Social ubiquity is the opposite of online agoraphobia – it’s the conviction that you have to be everywhere on social media. But here’s a question: if you are always on social media sites, when are you building your business? Sharing one meme on Facebook may help to get your business better known; sharing 20 is just wasting time. Like everything else you need balance in social media. The best way to achieve this is to:

  • set aside specific windows for interacting on social media and don’t depart from them
  • turn off notifications so you don’t get disturbed by non-essentials (or set up filtering so they are automatically archived to a special folder)
  • use a bookmarking or saving tool (like Pocket) to save stuff you want to look at so you can continue to work interrupted
  • keep your twitchy brain under control (something I personally struggle with).

5. Pushmi Pullyu Pattern

Carol Lynn Rivera mentioned the time in a business when there is both not enough work and too much so you end up stuck in the middle, not knowing where to turn. I’ve called this the Pushmi Pullyu Pattern. Once your business starts to grow you may get to the point where you want more of certain kinds of work but don’t have time to do the admin that goes with them. The solution is simple – outsource. Before you can do that, though, you need to document the systems you use for your business so that you can hand these off to someone else and they can hit the ground running.

6. Sisyphus Implosion

Before I describe this syndrome, let’s have a bit of background. Sisyphus implosion comes from a Greek legend. He offended the gods and they condemned him to roll a boulder uphill till he reached the top – the only trouble was – he never did. Every morning the boulder would be right back at the bottom of the hill and he had to start again. This seemed like a good metaphor for small business burnout – something that happens to many of us. Some people get so burned out that they have to take an extended break – and that’s not good for business. So here’s what you do:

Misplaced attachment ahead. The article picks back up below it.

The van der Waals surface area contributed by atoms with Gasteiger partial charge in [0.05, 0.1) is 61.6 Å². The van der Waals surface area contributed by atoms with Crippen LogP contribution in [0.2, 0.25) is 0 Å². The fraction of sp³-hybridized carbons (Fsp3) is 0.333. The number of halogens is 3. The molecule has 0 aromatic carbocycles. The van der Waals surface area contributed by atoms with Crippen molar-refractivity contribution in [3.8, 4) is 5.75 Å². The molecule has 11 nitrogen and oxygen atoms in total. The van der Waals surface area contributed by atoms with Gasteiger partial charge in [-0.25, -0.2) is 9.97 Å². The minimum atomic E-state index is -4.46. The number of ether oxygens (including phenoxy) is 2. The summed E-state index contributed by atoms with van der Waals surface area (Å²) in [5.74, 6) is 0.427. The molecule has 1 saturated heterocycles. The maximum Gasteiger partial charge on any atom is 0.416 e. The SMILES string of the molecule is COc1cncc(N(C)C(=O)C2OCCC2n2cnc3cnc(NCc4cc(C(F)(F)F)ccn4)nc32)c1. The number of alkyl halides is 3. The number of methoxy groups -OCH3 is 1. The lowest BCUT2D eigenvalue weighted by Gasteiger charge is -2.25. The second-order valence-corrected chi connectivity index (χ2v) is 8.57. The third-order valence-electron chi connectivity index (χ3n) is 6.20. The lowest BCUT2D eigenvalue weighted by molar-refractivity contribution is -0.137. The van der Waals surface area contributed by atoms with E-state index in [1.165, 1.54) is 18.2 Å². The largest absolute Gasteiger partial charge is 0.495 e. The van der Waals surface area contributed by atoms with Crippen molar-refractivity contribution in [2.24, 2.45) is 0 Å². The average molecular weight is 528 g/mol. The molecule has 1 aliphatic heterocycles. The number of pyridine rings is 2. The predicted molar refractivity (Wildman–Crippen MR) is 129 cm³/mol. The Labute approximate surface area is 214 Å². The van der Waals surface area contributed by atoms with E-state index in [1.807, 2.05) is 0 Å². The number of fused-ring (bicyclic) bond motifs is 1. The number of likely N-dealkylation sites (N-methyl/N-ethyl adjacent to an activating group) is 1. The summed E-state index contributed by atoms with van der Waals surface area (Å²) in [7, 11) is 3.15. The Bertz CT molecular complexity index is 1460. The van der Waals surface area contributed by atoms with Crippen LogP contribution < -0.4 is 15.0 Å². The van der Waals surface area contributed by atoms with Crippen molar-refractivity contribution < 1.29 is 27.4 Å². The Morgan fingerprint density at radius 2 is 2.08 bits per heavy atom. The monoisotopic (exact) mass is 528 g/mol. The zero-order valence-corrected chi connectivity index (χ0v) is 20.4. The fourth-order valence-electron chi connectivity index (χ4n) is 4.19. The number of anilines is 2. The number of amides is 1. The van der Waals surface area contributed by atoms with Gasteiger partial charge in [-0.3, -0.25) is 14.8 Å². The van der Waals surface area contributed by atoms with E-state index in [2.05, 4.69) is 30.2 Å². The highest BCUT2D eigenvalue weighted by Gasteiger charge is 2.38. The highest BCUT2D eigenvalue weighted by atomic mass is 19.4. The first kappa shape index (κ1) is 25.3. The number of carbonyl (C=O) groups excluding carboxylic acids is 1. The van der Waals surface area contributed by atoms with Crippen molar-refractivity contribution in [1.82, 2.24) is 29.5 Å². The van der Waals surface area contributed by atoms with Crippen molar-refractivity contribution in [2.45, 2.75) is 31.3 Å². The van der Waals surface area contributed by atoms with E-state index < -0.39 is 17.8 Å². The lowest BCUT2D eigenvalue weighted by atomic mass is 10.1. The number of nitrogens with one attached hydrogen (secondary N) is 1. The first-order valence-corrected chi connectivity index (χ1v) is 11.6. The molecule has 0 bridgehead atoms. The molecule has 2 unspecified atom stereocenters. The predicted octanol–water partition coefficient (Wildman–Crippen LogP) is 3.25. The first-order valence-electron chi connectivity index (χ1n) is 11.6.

• learn to recognize the signs of burnout
  • stop overworking – it won’t help anyone
  • get some rest or change focus for a while
  • outsource what you can.

So these are my six small biz busters – have you ever experienced any of them?

Sharon Hurley Hall has been writing professionally for almost 25 years, and she does it because she loves it. She is a word nerd, a Scrabble fiend, fanatical about grammar, and is fascinated by learning new things. Since 2005, Sharon has mentored other writers at “Get Paid To Write Online” to help them improve and build sustainable and successful writing careers. Sharon subscribes to the ‘fine wine’ theory of aging – getting older also means getting better! Find Sharon on her website, Twitter , and Facebook.

 

About Sharon Hurley Hall

Sharon Hurley Hall has been writing professionally for almost 25 years, and she does it because she loves it. She is a word nerd, a Scrabble fiend, fanatical about grammar, and is fascinated by learning new things. Since 2005, Sharon has mentored other writers to help them improve and build sustainable and successful writing careers. Sharon subscribes to the 'fine wine' theory of aging - getting older also means getting better! Connect with Sharon on her website.

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Six Fatal Flaws That Are Harming Your Business